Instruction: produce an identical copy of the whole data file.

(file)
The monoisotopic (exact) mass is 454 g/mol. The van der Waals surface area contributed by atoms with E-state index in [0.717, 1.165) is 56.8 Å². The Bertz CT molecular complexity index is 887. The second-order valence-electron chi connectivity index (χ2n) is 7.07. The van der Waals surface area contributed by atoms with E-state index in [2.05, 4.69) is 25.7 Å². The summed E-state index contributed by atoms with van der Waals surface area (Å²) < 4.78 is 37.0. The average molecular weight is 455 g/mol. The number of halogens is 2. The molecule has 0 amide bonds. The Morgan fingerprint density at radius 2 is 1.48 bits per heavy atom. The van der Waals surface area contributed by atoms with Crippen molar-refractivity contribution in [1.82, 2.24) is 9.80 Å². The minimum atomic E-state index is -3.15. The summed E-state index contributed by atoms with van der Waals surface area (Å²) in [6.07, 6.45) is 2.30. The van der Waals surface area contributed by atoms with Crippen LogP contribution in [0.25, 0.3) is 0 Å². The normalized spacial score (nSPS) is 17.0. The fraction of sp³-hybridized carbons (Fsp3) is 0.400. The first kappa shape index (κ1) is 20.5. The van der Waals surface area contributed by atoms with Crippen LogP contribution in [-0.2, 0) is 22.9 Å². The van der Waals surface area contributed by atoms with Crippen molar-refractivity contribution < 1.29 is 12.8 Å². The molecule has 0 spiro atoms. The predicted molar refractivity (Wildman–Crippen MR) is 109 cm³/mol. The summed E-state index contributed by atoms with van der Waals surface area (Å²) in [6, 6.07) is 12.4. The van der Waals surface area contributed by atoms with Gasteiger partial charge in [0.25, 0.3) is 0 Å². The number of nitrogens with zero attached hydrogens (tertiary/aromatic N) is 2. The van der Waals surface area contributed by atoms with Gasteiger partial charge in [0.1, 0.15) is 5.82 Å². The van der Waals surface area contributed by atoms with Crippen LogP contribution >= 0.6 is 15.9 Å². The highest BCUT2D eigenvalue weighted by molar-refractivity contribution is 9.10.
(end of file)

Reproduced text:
The monoisotopic (exact) mass is 454 g/mol. The van der Waals surface area contributed by atoms with E-state index in [0.717, 1.165) is 56.8 Å². The Bertz CT molecular complexity index is 887. The second-order valence-electron chi connectivity index (χ2n) is 7.07. The van der Waals surface area contributed by atoms with E-state index in [2.05, 4.69) is 25.7 Å². The summed E-state index contributed by atoms with van der Waals surface area (Å²) < 4.78 is 37.0. The average molecular weight is 455 g/mol. The number of halogens is 2. The molecule has 0 amide bonds. The Morgan fingerprint density at radius 2 is 1.48 bits per heavy atom. The van der Waals surface area contributed by atoms with Crippen molar-refractivity contribution in [1.82, 2.24) is 9.80 Å². The minimum atomic E-state index is -3.15. The summed E-state index contributed by atoms with van der Waals surface area (Å²) in [6.07, 6.45) is 2.30. The van der Waals surface area contributed by atoms with Crippen LogP contribution in [0.25, 0.3) is 0 Å². The normalized spacial score (nSPS) is 17.0. The fraction of sp³-hybridized carbons (Fsp3) is 0.400. The first kappa shape index (κ1) is 20.5. The van der Waals surface area contributed by atoms with Crippen LogP contribution in [-0.2, 0) is 22.9 Å². The van der Waals surface area contributed by atoms with Crippen molar-refractivity contribution < 1.29 is 12.8 Å². The molecule has 0 spiro atoms. The predicted molar refractivity (Wildman–Crippen MR) is 109 cm³/mol. The summed E-state index contributed by atoms with van der Waals surface area (Å²) in [6, 6.07) is 12.4. The van der Waals surface area contributed by atoms with Gasteiger partial charge in [0.25, 0.3) is 0 Å². The number of nitrogens with zero attached hydrogens (tertiary/aromatic N) is 2. The van der Waals surface area contributed by atoms with Gasteiger partial charge in [0.1, 0.15) is 5.82 Å². The van der Waals surface area contributed by atoms with Crippen LogP contribution >= 0.6 is 15.9 Å². The highest BCUT2D eigenvalue weighted by molar-refractivity contribution is 9.10.